Longwave emission by the tropical western Pacific atmosphere has been measured at the ocean surface by a Fourier Transform Infrared (FTIR) spectroradiometer deployed aboard the research vessel John Vickers as part of the Central Equatorial Pacific Experiment. The instrument operated throughout a Pacific Ocean crossing, beginning on 7 March 1993 in Honiara. Solomon Islands, and ending on 29 March 1993 in Los Angeles, and recorded longwave emission spectra under atmospheres associated with sea surface temperatures ranging from 291.0 to 302.8 K. Precipitable water vapor abundances ranged from 1.9 to 5.5 column centimeters. Measured emission spectra (downwelling zenith radiance) covered the middle infrared (5–20, μm) with one inverse centimeter spectral resolution. FTIR measurements made under an entirely clear field of view are compared with spectra generated by LOWTRAN 7 and MODTRAN 2, as well as downwelling flux calculated by the NCAR Community Climate Model (CCM-2) radiation code, using radiosonde profiles as input data for these calculations.

In the spectral interval 800–1000 cm−1, these comparisons show a discrepancy between FTIR data and MODTRAN 2 having an overall variability of 6–7 mW m−2 sr−1 cm and a concave shape that may be related to the representation of water vapor continuum emission in MODTRAN 2. Another discrepancy appears in the spectral interval 1200–1300 cm−1, where MODTRAN 2 appears to overestimate zenith radiance by 5 mW m−2 sr−1 cm. These discrepancies appear consistently; however, they become only slightly larger at the highest water vapor abundances. Because these radiance discrepancies correspond to broadband (500–2000 cm−1) flux uncertainties of around 3 W m−2, there appear to be no serious inadequacies with the performance of MODTRAN 2 or LOWTRAN 7 at high atmospheric temperatures and water vapor abundances. On average, CCM-2 flux calculations agree to within 1 W m−2 with downwelling flux estimates from the FTIR data over all sea surface temperatures, although this result has a scatter Of ±12 W m−2 at high sea surface temperatures.

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Axel Andersson, Christian Klepp, Karsten Fennig, Stephan Bakan, Hartmut Grassl, and Jörg Schulz

Abstract

Today, latent heat flux and precipitation over the global ocean surface can be determined from microwave satellite data as a basis for estimating the related fields of the ocean surface freshwater flux. The Hamburg Ocean Atmosphere Parameters and Fluxes from Satellite Data (HOAPS) is the only generally available satellite-based dataset with consistently derived global fields of both evaporation and precipitation and hence of freshwater flux for the period 1987–2005. This paper presents a comparison of the evaporation E, precipitation P, and the resulting freshwater flux EP in HOAPS with recently available reference datasets from reanalysis and other satellite observation projects as well as in situ ship measurements. In addition, the humidity and wind speed input parameters for the evaporation are examined to identify sources for differences between the datasets. Results show that the general climatological patterns are reproduced by all datasets. Global mean time series often agree within about 10% of the individual products, while locally larger deviations may be found for all parameters. HOAPS often agrees better with the other satellite-derived datasets than with the in situ or the reanalysis data. The agreement usually improves in regions of good in situ sampling statistics. The biggest deviations of the evaporation parameter result from differences in the near-surface humidity estimates. The precipitation datasets exhibit large differences in highly variable regimes with the largest absolute differences in the ITCZ and the largest relative biases in the extratropical storm-track regions. The resulting freshwater flux estimates exhibit distinct differences in terms of global averages as well as regional biases. In comparison with long-term mean global river runoff data, the ocean surface freshwater balance is not closed by any of the compared fields. The datasets exhibit a positive bias in EP of 0.2–0.5 mm day−1, which is on the order of 10% of the evaporation and precipitation estimates.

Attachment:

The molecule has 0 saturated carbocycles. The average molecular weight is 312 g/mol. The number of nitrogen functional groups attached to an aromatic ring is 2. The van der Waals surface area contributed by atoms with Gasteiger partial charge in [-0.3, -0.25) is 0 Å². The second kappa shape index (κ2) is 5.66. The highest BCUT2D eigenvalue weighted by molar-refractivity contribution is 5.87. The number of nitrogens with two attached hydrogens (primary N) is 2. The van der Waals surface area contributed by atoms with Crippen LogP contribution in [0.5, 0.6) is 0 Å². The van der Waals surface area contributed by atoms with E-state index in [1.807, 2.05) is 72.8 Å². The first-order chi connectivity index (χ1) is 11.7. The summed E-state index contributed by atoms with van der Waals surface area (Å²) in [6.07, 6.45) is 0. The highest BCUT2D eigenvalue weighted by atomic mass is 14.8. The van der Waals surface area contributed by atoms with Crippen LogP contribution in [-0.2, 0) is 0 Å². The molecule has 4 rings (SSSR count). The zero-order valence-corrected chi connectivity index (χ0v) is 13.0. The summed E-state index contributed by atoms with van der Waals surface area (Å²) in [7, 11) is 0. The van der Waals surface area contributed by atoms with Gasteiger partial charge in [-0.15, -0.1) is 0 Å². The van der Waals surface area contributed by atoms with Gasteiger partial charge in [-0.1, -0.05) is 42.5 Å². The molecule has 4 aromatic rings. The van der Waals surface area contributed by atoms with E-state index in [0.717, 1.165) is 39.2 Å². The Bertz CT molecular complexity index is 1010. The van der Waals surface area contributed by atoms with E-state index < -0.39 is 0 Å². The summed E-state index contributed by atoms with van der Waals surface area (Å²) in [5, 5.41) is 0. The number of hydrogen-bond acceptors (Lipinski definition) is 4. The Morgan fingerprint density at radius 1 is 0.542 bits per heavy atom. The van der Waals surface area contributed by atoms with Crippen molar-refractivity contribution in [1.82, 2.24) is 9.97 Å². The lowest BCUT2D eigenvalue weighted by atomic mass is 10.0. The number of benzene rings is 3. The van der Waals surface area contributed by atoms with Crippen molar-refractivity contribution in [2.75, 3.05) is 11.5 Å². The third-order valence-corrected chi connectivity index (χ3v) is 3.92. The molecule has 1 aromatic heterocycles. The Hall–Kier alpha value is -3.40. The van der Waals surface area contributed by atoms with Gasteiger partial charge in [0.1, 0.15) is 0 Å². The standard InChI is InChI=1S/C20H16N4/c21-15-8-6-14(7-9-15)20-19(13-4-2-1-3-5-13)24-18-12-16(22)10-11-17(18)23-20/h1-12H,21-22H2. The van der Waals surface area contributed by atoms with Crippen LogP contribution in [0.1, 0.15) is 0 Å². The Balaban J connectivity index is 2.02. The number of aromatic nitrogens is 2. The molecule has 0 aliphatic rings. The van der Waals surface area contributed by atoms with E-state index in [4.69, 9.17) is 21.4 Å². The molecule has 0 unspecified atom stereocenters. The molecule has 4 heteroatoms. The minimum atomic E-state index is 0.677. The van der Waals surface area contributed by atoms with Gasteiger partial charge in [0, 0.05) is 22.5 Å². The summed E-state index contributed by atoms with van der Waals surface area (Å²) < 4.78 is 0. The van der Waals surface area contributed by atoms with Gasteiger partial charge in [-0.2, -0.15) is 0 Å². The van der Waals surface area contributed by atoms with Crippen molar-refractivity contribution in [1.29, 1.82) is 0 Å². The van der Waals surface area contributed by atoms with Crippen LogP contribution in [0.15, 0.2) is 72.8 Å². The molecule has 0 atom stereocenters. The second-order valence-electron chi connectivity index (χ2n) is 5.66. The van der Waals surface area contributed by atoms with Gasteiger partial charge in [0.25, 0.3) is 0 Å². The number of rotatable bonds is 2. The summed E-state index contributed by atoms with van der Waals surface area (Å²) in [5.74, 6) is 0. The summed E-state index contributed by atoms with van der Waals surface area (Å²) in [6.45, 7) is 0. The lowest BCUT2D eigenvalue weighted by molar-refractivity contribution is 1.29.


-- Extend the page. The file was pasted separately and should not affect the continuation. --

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Martin Weil, Hartmut Grassl, Gholamali Hoshyaripour, Silvia Kloster, Jasmin Kominek, Stergios Misios, Juergen Scheffran, Steven Starr, Georgiy Stenchikov, Natalia Sudarchikova, Claudia Timmreck, Dan Zhang, and Martin Kalinowski